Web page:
USA Today, January 12, 2017
If the court challenge to President Trump's executive order is ultimately upheld, the American people will have lost the power to control their borders to unelected judges.
A panel of appellate judges from the 9th Circuit (the most aggressively anti-constitutional part of the federal judiciary) objected to the administration's claim that the executive order was unreviewable — i.e., that the judges had no business getting involved in the first place.
The ruling went on at length about previous cases related to foreign policy and immigration, but seemed to have deliberately ignored the main point: Congress has specifically authorized the president, any president, to act as Trump did. The law is explicit and not subject to interpretation: 8 USC 1182 (f) says the president may "suspend the entry of all aliens or any class of aliens as immigrants or non-immigrants," for as long as he wants, if he decides that their admission "would be detrimental to the interests of the United States."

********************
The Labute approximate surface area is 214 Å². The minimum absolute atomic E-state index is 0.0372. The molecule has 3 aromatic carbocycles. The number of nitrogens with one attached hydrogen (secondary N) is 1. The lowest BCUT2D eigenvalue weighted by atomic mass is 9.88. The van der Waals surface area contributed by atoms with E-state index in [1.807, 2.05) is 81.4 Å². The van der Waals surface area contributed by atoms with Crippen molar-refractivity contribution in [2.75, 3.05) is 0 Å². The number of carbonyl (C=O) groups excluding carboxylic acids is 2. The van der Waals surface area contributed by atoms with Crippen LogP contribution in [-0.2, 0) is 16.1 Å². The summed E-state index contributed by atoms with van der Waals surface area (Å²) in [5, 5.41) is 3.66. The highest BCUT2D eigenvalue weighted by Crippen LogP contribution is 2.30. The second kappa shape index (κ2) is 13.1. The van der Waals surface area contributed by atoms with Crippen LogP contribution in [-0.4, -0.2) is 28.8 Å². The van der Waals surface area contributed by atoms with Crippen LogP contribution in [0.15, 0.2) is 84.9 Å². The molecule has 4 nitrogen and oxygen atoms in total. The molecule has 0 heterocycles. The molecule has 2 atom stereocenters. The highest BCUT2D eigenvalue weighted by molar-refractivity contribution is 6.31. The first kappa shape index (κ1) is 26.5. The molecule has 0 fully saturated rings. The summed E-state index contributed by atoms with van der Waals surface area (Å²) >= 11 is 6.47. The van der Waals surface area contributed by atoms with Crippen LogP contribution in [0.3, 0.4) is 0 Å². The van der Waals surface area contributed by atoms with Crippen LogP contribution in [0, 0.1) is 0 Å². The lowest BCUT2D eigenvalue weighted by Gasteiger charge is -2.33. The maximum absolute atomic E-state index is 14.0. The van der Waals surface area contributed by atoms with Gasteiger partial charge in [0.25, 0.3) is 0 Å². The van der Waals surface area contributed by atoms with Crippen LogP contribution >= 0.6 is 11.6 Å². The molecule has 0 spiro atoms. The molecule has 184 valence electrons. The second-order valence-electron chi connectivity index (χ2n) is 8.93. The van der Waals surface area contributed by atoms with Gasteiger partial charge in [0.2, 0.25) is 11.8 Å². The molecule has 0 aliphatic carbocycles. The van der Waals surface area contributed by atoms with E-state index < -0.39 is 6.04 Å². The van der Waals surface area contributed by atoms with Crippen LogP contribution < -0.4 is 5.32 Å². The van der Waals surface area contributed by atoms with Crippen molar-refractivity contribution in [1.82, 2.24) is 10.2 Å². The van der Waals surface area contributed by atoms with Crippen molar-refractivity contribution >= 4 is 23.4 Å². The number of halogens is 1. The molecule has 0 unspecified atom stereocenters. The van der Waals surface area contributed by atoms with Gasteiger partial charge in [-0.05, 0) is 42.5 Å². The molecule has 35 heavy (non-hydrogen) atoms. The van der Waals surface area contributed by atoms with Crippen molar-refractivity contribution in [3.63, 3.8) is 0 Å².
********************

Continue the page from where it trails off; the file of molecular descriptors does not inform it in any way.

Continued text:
A president can suspend the entry of foreign citizens who are redheads or poker players or cat lovers or even Muslims. He can and should be held responsible for such actions — by Congress and by the voters. But the courts have no business reviewing his reasons.
And no competence, either. U.S. District Judge James Robart, who issued the ruling freezing the executive order, noted during the hearing that it was based on the assertion that "we have to protect the U.S. from these individuals coming from these countries, and there's no support for that."
Actually, there is "support for that" — plenty of it. According to data collected by the Senate Subcommittee on Immigration and the National Interest, 72 people born in the executive order's seven dangerous countries have been convicted on terrorism-related charges since 9/11. At least 17 came as refugees. Their crimes included use of a weapon of mass destruction, conspiracy to commit a terror act, and more.
Last week's ruling was the action of politicians blocking a policy they dislike, not judges applying the plain words of the law.